Why Consider Offshore Banking for Your Personal and Financial Privacy in this Post 9-11 The point is, by moving assets offshore, you regain control. Within the United States, you must play according to federal rules – rules that get a little less citizen-oriented every year. Offshore, there are entire jurisdictions organized to play by your rules. You design the game, and you get to be the winner There are major concerns concerning privacy. You will hear a staggering number of horror stories from people whose lives have been indelibly marked by corporate and governmental intrusion. If you’re like many Americans, you probably assume that the Constitution ensures your unalienable right to privacy. Unfortunately, you’re wrong. The Fourth Amendment – the national guarantee most often cited when people talk about confidentiality – specifies only that “the right of the people to be secure in their persons, houses, papers, and effects against unreasonable searches and seizures shall not be violated and no warrants shall issue, but upon probable cause….” The men of 1787 who drafted this legal tenet clearly meant to protect privacy as it pertained to property. They wanted a right to unthreatened ownership of land and personal possession. Our founding fathers lived in a world where people shared common norms of morality. They didn’t need to sort through the questions that plague a global information-service economy. They didn’t need to worry about how one man might decide to use (or share) private financial information about another. They didn’t foresee an era in which sophisticated communication systems could instantaneously interact, calling up, comparing and exchanging information about you or me within a matter of several seconds. In other words, they didn’t foresee the 21st century post 9 /11. Today, the greatest threat to your individual privacy has nothing to do with property theft. It has to do with access to information about you and your activities. Where you live and work, the names of your children, your medical and psychiatric history, your arrest record, the phone numbers you dial, the amount of money you earn, the way you earn it, and how you report it to Uncle Sam after if s yours – these are the information tidbits that will undoubtedly remain stored in lots of different places as long as you keep your money within U.S. borders. An offshore financial involvement offers you and your family the one and only escape from this government-endorsed conspiracy. Just as you can legitimately make more money oversees than you could ever hope to earn in this country, you can also look forward to enjoying your foreign profits in an atmosphere of complete confidentiality. In money havens scattered from Hong Kong west to Aruba and south to the Netherlands Antilles, you can benefit from iron-clad secrecy laws that strictly forbid any bureaucratic review of your personal financial records. That means you can legally guard your assets from the overzealous inspection that has become part and parcel of U.S. banking and investment portfolio management. If you’re like most upper- and middle-income Americans, the federal government alone maintains nearly 150 separate files on you. According to one recent analysis, Uncle Sam currently has computer tabs on 10 billion files, a virtual treasure trove through which an army of eager bureaucrats can search and snoop. The state in which you reside probably holds another dozen or so active computer files on you. And the Census Bureau routinely updates its records. Any minute of any day, its computer system can spit out your basic data: sex, race, ethnic origin, marital status, employment situation and place in the household pecking order. Most important, it can legally pass any or all of that information along to other interested branches of government.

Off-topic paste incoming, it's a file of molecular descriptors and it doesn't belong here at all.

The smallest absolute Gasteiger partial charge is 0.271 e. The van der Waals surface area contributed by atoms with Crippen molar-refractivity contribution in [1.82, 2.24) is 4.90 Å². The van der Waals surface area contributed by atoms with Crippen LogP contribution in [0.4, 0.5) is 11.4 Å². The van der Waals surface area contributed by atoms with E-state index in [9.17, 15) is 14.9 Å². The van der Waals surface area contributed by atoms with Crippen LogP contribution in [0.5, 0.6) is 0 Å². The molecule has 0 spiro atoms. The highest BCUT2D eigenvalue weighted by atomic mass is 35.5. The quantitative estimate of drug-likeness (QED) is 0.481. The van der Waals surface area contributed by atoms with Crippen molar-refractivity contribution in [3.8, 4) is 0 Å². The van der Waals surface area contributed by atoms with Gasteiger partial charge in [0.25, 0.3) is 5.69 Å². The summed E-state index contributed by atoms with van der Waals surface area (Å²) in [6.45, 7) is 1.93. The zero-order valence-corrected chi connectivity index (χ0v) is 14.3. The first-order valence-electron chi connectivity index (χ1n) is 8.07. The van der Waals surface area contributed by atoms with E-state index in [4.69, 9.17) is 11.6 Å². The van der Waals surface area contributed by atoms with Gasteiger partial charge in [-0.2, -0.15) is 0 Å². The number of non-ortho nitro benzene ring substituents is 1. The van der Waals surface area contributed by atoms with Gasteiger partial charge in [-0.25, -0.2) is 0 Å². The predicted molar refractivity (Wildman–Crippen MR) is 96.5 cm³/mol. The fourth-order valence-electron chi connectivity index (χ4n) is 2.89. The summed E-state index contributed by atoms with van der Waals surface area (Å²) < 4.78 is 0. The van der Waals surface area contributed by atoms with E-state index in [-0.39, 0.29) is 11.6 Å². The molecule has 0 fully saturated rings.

The point is, by moving assets offshore, you regain control. Within the United States, you must play according to federal rules – rules that get a little less citizen-oriented every year. Offshore, there are entire jurisdictions organized to play by your rules. You design the game, and you get to be the winner 潤滑劑